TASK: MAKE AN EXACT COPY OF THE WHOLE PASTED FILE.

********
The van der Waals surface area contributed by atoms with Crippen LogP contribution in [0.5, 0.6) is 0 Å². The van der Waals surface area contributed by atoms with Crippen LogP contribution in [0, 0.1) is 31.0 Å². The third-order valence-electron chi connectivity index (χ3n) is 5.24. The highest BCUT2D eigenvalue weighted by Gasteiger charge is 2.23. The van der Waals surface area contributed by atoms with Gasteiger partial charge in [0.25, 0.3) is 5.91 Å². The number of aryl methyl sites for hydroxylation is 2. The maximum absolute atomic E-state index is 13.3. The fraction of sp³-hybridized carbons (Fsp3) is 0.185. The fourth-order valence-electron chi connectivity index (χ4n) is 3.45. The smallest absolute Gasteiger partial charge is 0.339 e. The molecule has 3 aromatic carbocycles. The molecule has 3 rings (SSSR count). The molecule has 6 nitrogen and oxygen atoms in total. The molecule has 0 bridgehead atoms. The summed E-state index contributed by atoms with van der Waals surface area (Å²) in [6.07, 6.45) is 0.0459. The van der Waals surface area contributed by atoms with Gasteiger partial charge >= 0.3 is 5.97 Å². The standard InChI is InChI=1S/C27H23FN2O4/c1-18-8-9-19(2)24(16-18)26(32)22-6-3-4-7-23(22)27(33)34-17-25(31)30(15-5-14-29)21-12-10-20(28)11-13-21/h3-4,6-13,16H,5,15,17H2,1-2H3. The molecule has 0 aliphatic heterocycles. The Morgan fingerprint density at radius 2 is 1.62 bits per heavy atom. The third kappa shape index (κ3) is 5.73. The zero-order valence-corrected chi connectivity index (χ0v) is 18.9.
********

The van der Waals surface area contributed by atoms with Crippen LogP contribution in [0.5, 0.6) is 0 Å². The van der Waals surface area contributed by atoms with Crippen LogP contribution in [0, 0.1) is 31.0 Å². The third-order valence-electron chi connectivity index (χ3n) is 5.24. The highest BCUT2D eigenvalue weighted by Gasteiger charge is 2.23. The van der Waals surface area contributed by atoms with Gasteiger partial charge in [0.25, 0.3) is 5.91 Å². The number of aryl methyl sites for hydroxylation is 2. The maximum absolute atomic E-state index is 13.3. The fraction of sp³-hybridized carbons (Fsp3) is 0.185. The fourth-order valence-electron chi connectivity index (χ4n) is 3.45. The smallest absolute Gasteiger partial charge is 0.339 e. The molecule has 3 aromatic carbocycles. The molecule has 3 rings (SSSR count). The molecule has 6 nitrogen and oxygen atoms in total. The molecule has 0 bridgehead atoms. The summed E-state index contributed by atoms with van der Waals surface area (Å²) in [6.07, 6.45) is 0.0459. The van der Waals surface area contributed by atoms with Gasteiger partial charge >= 0.3 is 5.97 Å². The standard InChI is InChI=1S/C27H23FN2O4/c1-18-8-9-19(2)24(16-18)26(32)22-6-3-4-7-23(22)27(33)34-17-25(31)30(15-5-14-29)21-12-10-20(28)11-13-21/h3-4,6-13,16H,5,15,17H2,1-2H3. The molecule has 0 aliphatic heterocycles. The Morgan fingerprint density at radius 2 is 1.62 bits per heavy atom. The third kappa shape index (κ3) is 5.73. The zero-order valence-corrected chi connectivity index (χ0v) is 18.9.